Published in the San Diego Union-Tribune, November 28, 2016
“The straw that broke the camel’s back” is a proverb that describes a seemingly minor action (a straw), which in turn causes an unpredictably large and sudden reaction (camel falls over and dies). The broken back is the cumulative effect of very small actions.
It turns out that the proverb has a strong basis in science — namely the concept of hysteresis. Hysteresis is the time-based dependence that explains why certain materials (magnet, rubber band, thermostat) deform (change) more slowly than the actual impulse, but also take much longer to return to their original state.
A genius pal and I were noodling on what causes people to suddenly “lose faith” in someone or in an idea. Your company is rolling along and then in a single moment, it becomes clear, even obvious, that you need to pivot, you need to fire the CEO, you need to sell the company, etc. Now the time it takes to get to that moment is often long and consists of many straws — but it is usually one final one that causes the cataclysm.
Another way to look at hysteresis is this: You keep adding straws, finally the camel’s back breaks, but if you take the last straw off, the camel’s back does not come back together quickly. It might take months for the camel to heal.
So here is the puzzle. It is the final straw that causes the decision, but taking the straw away, fixing the last comment at the board meeting, explaining the last sale that was lost or the financing that did not happen as stated, does not make everything all good again. Things don’t bounce back at the same rate they deform.
Think about a marriage. You are in love, you think she is in love — and then one day, you wake up and she is not in love anymore. And even if you finally put the toilet seat down, take out the trash, go to the market, fold the clothes, even make lots more money — the game is over, sweetie, and she is out the door. Gone.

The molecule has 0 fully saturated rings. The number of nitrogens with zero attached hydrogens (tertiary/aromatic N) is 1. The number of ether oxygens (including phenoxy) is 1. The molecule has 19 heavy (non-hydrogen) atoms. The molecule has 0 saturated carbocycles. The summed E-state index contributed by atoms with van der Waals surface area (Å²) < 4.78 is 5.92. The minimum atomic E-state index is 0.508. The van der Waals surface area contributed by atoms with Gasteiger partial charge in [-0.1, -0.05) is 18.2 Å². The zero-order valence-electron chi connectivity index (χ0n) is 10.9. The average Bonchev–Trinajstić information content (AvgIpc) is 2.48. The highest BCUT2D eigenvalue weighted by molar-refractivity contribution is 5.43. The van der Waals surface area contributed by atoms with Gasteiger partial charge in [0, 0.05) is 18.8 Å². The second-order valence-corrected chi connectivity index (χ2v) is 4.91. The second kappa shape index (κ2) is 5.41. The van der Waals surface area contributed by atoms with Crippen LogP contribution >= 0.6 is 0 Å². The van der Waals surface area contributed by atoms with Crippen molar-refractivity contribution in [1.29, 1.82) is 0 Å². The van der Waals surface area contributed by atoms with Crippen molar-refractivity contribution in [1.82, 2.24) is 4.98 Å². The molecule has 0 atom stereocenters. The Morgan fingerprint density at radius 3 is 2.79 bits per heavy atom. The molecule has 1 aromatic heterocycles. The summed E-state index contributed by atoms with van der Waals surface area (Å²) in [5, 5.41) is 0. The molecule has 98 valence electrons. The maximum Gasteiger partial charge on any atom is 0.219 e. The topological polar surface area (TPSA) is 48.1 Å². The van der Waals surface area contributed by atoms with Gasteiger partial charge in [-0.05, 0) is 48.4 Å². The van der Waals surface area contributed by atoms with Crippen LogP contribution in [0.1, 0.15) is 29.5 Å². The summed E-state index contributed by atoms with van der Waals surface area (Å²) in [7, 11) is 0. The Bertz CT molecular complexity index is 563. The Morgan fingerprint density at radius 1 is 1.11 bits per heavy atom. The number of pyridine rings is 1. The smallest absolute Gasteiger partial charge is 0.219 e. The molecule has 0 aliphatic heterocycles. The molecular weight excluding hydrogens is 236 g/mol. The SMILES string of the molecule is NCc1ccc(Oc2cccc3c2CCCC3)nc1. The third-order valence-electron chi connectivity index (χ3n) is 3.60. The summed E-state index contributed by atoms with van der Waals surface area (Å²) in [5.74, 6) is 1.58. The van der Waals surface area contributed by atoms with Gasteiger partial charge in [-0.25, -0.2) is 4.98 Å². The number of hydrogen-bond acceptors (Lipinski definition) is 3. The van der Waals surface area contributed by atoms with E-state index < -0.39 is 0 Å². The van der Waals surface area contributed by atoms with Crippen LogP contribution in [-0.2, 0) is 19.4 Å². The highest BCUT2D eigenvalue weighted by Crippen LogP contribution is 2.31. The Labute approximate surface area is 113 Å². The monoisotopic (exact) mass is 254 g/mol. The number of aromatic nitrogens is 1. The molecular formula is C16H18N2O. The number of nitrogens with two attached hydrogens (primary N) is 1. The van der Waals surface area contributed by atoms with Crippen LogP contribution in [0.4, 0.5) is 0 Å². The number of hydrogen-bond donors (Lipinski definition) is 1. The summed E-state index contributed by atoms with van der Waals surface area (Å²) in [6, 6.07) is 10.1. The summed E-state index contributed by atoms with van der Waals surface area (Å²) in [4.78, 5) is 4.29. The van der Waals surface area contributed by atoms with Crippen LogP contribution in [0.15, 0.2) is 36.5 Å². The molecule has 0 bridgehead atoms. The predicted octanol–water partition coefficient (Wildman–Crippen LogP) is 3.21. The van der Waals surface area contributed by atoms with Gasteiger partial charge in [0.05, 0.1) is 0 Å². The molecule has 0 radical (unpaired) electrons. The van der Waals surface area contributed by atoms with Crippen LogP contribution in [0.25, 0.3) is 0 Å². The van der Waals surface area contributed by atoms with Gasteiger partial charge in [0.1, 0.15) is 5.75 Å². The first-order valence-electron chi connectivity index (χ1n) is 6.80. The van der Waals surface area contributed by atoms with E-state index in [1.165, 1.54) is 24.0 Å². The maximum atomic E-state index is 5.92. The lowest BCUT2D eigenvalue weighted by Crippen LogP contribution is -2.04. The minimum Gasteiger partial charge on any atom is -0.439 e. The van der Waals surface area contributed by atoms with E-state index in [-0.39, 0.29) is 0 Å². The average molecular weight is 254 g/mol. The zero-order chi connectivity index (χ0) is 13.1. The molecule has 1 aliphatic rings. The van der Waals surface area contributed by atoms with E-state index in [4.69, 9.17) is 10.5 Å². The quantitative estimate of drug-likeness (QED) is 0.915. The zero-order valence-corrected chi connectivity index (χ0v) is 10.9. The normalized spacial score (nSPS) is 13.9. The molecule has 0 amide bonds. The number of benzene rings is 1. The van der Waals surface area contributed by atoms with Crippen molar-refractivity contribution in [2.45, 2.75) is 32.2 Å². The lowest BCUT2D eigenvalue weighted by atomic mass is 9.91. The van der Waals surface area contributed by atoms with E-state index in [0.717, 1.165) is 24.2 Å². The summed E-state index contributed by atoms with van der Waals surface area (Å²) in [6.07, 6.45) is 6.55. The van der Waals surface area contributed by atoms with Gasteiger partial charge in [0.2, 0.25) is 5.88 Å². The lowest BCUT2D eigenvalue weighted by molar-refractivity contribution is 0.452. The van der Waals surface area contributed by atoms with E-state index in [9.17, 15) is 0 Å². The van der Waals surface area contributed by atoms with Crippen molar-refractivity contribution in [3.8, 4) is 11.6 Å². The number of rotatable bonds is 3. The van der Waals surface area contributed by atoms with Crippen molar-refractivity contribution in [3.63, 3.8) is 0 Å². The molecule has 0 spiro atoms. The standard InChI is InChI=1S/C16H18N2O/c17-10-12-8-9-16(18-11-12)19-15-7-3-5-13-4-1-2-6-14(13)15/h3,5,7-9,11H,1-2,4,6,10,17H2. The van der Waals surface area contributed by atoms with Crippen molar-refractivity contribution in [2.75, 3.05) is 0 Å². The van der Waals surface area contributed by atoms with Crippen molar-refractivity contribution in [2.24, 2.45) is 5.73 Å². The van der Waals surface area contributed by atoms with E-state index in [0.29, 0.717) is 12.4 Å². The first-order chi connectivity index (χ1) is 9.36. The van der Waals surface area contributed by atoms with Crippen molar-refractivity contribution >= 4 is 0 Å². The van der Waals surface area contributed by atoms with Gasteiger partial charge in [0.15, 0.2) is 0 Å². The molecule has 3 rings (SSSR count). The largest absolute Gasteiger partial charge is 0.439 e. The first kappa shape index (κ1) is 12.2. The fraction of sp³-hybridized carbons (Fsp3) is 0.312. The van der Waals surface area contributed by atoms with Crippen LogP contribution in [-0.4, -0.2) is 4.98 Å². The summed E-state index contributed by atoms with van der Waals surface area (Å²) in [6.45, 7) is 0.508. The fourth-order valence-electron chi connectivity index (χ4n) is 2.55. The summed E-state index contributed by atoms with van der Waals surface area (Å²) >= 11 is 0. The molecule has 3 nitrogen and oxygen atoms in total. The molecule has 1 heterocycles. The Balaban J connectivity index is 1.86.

Now I will concede that marriage counseling can work. Statistics show that about 50 percent of the time, the couples, after at least six months of effort, stay together, and the other 50 percent are sayonara. But it takes time and effort and commitment. And even then, the success rate is a toss-up.
So, let’s go back to the straw and the company. When the board loses faith, when you can’t raise new money because people no longer “believe,” then the solution is frequently harsh. Decisions are made rapidly, and they can appear impulsive, but the “straw” has been accumulating. And the reason we are slow to pull the trigger and pivot is that there is massive friction to change directions and restart. How are we going to co-parent the kids, and who is going to move out of the house?
In economics, it is the problem of scale. If you have 1,000 users, it is a nice cellphone app. If you have 10,000,000 users, you have a real company. Hysteresis explains economic performance. It takes a lot of money to launch an airline, or to push a country’s exports, but once you have overcome the fixed costs, then the next dollar or revenue is subject to much less “deformation,” meaning more of it goes to the bottom line.
Think about 2008. Things went south, then things got better — but they didn’t return to the same level. There was an increase in structural unemployment. People have memories, and they do not return to the same level of economic optimism.
Take the Wells Fargo issue about opening false accounts. The bank has apologized, is taking steps to rebuild trust, but it will take a very long time, and the bank will spend much more money than if it had not done the behavior in the first place.
Another poster child is Volkswagen and its $14 billion fine over emissions. The diesel fraud was discovered by a research professor at West Virginia University. Just a little straw floating slowly down onto a pollutant scale, and a reputation is shattered.
It is all about the consequences of our actions, and how quickly you can lose someone’s trust. But it is really never quick, it is a lot of straws over time, so count carefully.
Rule No. 488: There are not many “do-overs” in life.